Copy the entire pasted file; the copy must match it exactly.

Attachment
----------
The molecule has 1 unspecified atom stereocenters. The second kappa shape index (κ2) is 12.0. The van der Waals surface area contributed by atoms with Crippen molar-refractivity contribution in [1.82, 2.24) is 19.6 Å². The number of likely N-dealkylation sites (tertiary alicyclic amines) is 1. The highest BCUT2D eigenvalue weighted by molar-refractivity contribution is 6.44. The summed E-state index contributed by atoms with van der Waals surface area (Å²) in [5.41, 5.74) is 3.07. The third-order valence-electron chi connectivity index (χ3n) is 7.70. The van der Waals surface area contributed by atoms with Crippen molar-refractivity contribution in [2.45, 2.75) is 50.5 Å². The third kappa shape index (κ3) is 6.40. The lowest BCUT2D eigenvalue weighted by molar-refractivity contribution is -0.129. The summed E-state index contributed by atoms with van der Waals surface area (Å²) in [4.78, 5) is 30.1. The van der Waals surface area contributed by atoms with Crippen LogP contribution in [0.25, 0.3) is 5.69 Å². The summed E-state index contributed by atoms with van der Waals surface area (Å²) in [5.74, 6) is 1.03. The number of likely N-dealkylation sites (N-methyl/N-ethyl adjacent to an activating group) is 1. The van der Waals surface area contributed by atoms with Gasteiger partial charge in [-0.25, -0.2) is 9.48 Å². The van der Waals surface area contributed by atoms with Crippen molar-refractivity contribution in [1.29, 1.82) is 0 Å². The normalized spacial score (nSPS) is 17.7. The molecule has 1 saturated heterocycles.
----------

The molecule has 1 unspecified atom stereocenters. The second kappa shape index (κ2) is 12.0. The van der Waals surface area contributed by atoms with Crippen molar-refractivity contribution in [1.82, 2.24) is 19.6 Å². The number of likely N-dealkylation sites (tertiary alicyclic amines) is 1. The highest BCUT2D eigenvalue weighted by molar-refractivity contribution is 6.44. The summed E-state index contributed by atoms with van der Waals surface area (Å²) in [5.41, 5.74) is 3.07. The third-order valence-electron chi connectivity index (χ3n) is 7.70. The van der Waals surface area contributed by atoms with Crippen molar-refractivity contribution in [2.45, 2.75) is 50.5 Å². The third kappa shape index (κ3) is 6.40. The lowest BCUT2D eigenvalue weighted by molar-refractivity contribution is -0.129. The summed E-state index contributed by atoms with van der Waals surface area (Å²) in [4.78, 5) is 30.1. The van der Waals surface area contributed by atoms with Crippen LogP contribution in [0.25, 0.3) is 5.69 Å². The summed E-state index contributed by atoms with van der Waals surface area (Å²) in [5.74, 6) is 1.03. The number of likely N-dealkylation sites (N-methyl/N-ethyl adjacent to an activating group) is 1. The van der Waals surface area contributed by atoms with Gasteiger partial charge in [-0.25, -0.2) is 9.48 Å². The van der Waals surface area contributed by atoms with Crippen molar-refractivity contribution in [1.29, 1.82) is 0 Å². The normalized spacial score (nSPS) is 17.7. The molecule has 1 saturated heterocycles.